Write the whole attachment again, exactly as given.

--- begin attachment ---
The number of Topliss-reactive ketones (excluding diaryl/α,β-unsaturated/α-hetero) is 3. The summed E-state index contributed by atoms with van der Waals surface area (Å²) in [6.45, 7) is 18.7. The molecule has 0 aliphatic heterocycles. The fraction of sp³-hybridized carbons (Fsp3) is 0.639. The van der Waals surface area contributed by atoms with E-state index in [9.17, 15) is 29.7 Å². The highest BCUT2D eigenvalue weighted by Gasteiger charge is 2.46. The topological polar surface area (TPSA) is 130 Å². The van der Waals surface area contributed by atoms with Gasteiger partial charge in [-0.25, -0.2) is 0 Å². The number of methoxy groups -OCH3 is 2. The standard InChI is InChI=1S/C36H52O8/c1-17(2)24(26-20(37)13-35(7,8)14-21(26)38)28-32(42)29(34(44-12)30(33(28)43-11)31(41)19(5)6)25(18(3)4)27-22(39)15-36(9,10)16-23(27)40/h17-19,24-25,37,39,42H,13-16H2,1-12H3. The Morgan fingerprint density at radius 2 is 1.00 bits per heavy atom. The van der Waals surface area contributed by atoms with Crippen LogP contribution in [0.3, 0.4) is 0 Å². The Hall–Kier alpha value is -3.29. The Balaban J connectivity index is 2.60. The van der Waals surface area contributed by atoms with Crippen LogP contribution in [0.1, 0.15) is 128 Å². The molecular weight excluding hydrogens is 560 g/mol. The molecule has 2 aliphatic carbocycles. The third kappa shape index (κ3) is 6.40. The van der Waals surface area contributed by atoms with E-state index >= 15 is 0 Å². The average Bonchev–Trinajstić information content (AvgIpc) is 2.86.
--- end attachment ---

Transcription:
The number of Topliss-reactive ketones (excluding diaryl/α,β-unsaturated/α-hetero) is 3. The summed E-state index contributed by atoms with van der Waals surface area (Å²) in [6.45, 7) is 18.7. The molecule has 0 aliphatic heterocycles. The fraction of sp³-hybridized carbons (Fsp3) is 0.639. The van der Waals surface area contributed by atoms with E-state index in [9.17, 15) is 29.7 Å². The highest BCUT2D eigenvalue weighted by Gasteiger charge is 2.46. The topological polar surface area (TPSA) is 130 Å². The van der Waals surface area contributed by atoms with Gasteiger partial charge in [-0.25, -0.2) is 0 Å². The number of methoxy groups -OCH3 is 2. The standard InChI is InChI=1S/C36H52O8/c1-17(2)24(26-20(37)13-35(7,8)14-21(26)38)28-32(42)29(34(44-12)30(33(28)43-11)31(41)19(5)6)25(18(3)4)27-22(39)15-36(9,10)16-23(27)40/h17-19,24-25,37,39,42H,13-16H2,1-12H3. The Morgan fingerprint density at radius 2 is 1.00 bits per heavy atom. The van der Waals surface area contributed by atoms with Crippen LogP contribution in [0.3, 0.4) is 0 Å². The Hall–Kier alpha value is -3.29. The Balaban J connectivity index is 2.60. The van der Waals surface area contributed by atoms with Crippen LogP contribution in [0.1, 0.15) is 128 Å². The molecular weight excluding hydrogens is 560 g/mol. The molecule has 2 aliphatic carbocycles. The third kappa shape index (κ3) is 6.40. The van der Waals surface area contributed by atoms with E-state index >= 15 is 0 Å². The average Bonchev–Trinajstić information content (AvgIpc) is 2.86.